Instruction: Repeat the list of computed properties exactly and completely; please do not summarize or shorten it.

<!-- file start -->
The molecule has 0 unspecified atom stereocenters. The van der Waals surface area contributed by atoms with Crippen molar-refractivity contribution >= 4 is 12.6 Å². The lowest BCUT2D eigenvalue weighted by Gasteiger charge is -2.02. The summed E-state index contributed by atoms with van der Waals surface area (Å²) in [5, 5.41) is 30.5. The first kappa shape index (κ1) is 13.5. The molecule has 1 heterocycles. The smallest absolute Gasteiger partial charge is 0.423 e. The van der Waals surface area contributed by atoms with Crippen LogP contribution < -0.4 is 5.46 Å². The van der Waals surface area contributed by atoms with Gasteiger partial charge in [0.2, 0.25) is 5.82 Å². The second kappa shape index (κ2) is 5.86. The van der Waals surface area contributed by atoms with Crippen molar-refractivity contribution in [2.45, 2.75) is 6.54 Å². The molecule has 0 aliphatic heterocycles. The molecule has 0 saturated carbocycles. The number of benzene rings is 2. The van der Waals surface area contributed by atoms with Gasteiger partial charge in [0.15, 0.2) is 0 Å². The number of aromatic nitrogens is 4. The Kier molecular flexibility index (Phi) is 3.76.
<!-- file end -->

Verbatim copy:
The molecule has 0 unspecified atom stereocenters. The van der Waals surface area contributed by atoms with Crippen molar-refractivity contribution >= 4 is 12.6 Å². The lowest BCUT2D eigenvalue weighted by Gasteiger charge is -2.02. The summed E-state index contributed by atoms with van der Waals surface area (Å²) in [5, 5.41) is 30.5. The first kappa shape index (κ1) is 13.5. The molecule has 1 heterocycles. The smallest absolute Gasteiger partial charge is 0.423 e. The van der Waals surface area contributed by atoms with Crippen LogP contribution < -0.4 is 5.46 Å². The van der Waals surface area contributed by atoms with Gasteiger partial charge in [0.2, 0.25) is 5.82 Å². The second kappa shape index (κ2) is 5.86. The van der Waals surface area contributed by atoms with Crippen molar-refractivity contribution in [2.45, 2.75) is 6.54 Å². The molecule has 0 aliphatic heterocycles. The molecule has 0 saturated carbocycles. The number of benzene rings is 2. The van der Waals surface area contributed by atoms with Gasteiger partial charge in [0.15, 0.2) is 0 Å². The number of aromatic nitrogens is 4. The Kier molecular flexibility index (Phi) is 3.76.